What would you do if a police officer threatened to arrest you for trying to share a sandwich with a desperately hungry homeless woman that really needed it?  Such a notion sounds absolutely bizarre, but this is actually happening in major cities all over the United States.  More than 50 large U.S. cities have adopted “anti-camping” or “anti-food sharing” laws in recent years, and in many of these cities the police are strictly enforcing these laws.  Sometimes the goal appears to be to get the homeless people to go away.  Apparently the heartless politicians that are passing these laws believe that if the homeless can’t get any more free food and if they keep getting thrown into prison for “illegal camping” they will eventually decide to go somewhere else where they won’t be hassled so much.  This is yet another example of how heartless our society is becoming.  The middle class is being absolutely shredded and poverty is absolutely exploding, but meanwhile the hearts of many Americans are growing very cold.  If this continues, what is the future of America going to look like?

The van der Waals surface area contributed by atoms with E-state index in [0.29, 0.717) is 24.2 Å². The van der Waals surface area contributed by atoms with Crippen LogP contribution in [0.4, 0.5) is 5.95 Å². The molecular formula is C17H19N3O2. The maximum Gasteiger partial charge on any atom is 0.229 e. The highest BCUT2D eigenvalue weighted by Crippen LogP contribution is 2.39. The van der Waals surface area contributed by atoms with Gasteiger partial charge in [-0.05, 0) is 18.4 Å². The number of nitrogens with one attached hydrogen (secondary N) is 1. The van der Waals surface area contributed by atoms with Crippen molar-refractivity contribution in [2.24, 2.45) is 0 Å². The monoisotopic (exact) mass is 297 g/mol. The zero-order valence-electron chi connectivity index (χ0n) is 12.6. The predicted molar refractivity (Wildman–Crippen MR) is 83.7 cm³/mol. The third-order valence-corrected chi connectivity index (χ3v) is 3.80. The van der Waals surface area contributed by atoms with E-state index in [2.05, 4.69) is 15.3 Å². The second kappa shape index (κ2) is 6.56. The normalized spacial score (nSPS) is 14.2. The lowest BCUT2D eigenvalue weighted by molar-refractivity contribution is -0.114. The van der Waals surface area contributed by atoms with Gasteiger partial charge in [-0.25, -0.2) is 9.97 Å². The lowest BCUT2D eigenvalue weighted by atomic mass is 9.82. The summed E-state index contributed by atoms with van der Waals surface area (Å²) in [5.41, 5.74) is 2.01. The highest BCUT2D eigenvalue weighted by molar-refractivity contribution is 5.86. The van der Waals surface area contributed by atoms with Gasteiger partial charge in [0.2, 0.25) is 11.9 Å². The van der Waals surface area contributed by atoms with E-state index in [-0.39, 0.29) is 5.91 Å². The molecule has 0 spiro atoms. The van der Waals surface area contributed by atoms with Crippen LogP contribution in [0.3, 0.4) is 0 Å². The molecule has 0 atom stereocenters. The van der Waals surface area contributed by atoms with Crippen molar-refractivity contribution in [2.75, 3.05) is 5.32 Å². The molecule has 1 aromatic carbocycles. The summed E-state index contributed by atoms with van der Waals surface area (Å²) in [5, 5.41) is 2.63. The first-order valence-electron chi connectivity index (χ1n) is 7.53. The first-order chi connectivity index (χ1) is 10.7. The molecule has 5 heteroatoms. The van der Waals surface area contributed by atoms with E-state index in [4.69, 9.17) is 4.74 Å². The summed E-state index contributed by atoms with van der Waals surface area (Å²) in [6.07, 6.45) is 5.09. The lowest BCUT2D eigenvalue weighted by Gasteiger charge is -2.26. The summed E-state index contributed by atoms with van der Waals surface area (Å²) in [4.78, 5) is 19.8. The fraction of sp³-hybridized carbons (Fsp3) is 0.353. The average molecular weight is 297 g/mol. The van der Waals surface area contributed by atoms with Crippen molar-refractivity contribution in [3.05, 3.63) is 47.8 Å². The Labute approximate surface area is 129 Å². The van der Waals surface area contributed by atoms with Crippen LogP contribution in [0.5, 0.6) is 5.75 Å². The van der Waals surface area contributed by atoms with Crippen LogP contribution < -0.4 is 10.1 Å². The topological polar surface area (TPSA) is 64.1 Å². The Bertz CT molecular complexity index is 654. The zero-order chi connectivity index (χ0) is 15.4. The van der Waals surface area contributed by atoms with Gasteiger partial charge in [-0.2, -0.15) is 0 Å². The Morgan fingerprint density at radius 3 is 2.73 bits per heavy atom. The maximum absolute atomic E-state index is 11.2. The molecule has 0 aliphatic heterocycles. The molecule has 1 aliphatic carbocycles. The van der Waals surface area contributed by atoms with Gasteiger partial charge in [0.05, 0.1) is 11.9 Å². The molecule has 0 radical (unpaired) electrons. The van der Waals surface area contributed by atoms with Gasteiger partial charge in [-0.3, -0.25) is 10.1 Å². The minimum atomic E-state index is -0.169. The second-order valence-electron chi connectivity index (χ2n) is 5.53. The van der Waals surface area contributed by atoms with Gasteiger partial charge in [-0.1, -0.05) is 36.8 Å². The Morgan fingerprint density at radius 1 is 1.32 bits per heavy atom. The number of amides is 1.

Homeless - Photo by Andy Burgess

An organization called Love Wins Ministries made national headlines recently when police in Raleigh, North Carolina threatened to arrest them if they distributed sausage biscuits and coffee to homeless people living in the heart of the city.  Love Wins Ministries had been doing this for years, but now it is apparently illegal.  The following is from someone who was actually there

On the morning of Saturday, August, 24, Love Wins showed up at Moore Square at 9:00 a.m., just like we have done virtually every Saturday and Sunday for the last six years. We provide, without cost or obligation, hot coffee and a breakfast sandwich to anyone who wants one. We keep this promise to our community in cooperation with five different, large suburban churches that help us with manpower and funding.

On that morning three officers from Raleigh Police Department prevented us from doing our work, for the first time ever. An officer said, quite bluntly, that if we attempted to distribute food, we would be arrested.

Our partnering church brought 100 sausage biscuits and large amounts of coffee. We asked the officers for permission to disperse the biscuits to the over 70 people who had lined up, waiting to eat. They said no. I had to face those who were waiting and tell them that I could not feed them, or I would be arrested.